Imperialism. Blake III

jones/bhandari djones at uclink.berkeley.edu
Thu Jul 27 04:24:56 MDT 1995


"Imperialism is thus defined here as:

That system of economic relationship of which the characteristic is the
continuous export of capital from the wealthiest countries in sufficient
quantity to dominate to the functioning of society, and the object of this
export of capital is (a) addition to profitability at home or compensation
for falling profitability at home.  There are in addition, three necessary
complementary requirements.  1. The obtaining of raw materials at an
advantageous price and in adequate, assured supply to the present or
potential disadvantage of competing nations. 2. the development of unequal
trade, that is through financial and investment control the compelling of
weaker nations to give more in value in exports to the metropolis and
accept less than value in imports from the metropolis 3. the
diversification of home production brought about by the variegated supply
of commodities in turn brought about the three foregoing activities.  This
enables the recipient country to defeat competitors in whole sections of
the world market....

"For this definition production, and not exchange or sale, is central,
since profit derived in production must be the physical source from which
all other profits are dervied.  There are, however,...other characteristics
which arise from the above in the present era of imperialism:

a)The importance of monopolies, especially in heavy industry, which in
every advanced state overshadow political decision and which seek to share
apparently unrelated and autonomous diplomatic and military policies.

b) The close affiliation of these industrial monopolies with high finance,
although the relative preponderance of these interests varies and their
degree of identification also somewhat varies.

c) the increasing utilization of government as a direct agent of these
monopolies, guaranteeing them in crises, using armed force to sustain their
interests, and as the tasks of sustaining these monopolies grows onerous,
shifting production bases largely to armaments as a chronic form of
industrial activity.

Such are the postive characteristics of Imperialism.  There are also some
defensive functions which are usually the resort of weaker or declining
Empires. Typical of these are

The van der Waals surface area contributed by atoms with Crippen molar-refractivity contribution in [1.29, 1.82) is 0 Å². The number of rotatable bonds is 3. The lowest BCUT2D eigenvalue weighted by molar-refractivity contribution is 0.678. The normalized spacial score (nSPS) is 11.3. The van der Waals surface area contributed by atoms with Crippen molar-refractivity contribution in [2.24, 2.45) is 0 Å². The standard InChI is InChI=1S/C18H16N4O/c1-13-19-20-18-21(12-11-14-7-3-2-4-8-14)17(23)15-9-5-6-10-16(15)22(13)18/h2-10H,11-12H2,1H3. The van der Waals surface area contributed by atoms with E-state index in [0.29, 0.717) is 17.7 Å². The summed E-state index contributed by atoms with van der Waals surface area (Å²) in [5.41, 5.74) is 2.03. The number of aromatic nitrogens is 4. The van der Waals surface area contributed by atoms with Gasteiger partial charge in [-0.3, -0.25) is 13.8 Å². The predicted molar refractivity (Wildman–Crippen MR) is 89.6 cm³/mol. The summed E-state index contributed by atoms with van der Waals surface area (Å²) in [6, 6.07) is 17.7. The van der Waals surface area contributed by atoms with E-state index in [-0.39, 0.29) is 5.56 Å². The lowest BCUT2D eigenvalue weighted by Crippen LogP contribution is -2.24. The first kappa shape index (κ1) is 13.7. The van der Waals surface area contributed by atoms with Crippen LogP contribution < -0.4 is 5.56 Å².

a. the attempt to hold the greater consuming nations through the monopoly
control of some raw material by the weaker state.  The most celebrated
example is the Stevenson scheme by which Great Britain as the leading
controller of raw rubber production sought to obtain all that the traffic
could bear from the greatest consumer, the United States, with its immense
automobile industry.

b. the attempt to hld on to what remains of profitability where the
metropolitan state no longer can fufill function one, that is the export of
capital. Autarkies, imperial preference agreements, feeble development
schemes to hold the line, are characteristic of decaying imperialisms.

In addition to these central aspects, new forms have arisen recently:

a. the attempt to form world wide cartel, either of producers or of
consumers, on a scale transcending that of national capitalisms.  Such were
the IG Farben-Standard Oil agreements, whose patents policy was definitely
supra-national.

b. the abandonment by certain national monopolies of their own government
as chosen carrier of their policy, and the utilization of another
imperialism to which they become the subsidiary.  The most celebrated
instance was the attitude of French heavy industry producers in  1940

c. the increasing centralization of imperialism among nations just as
imperialism itself arose out of the centralization tendencies of capital
within each given natins...But from this there is (as will be demonstrated
later) no necessary implication of world monopoly."



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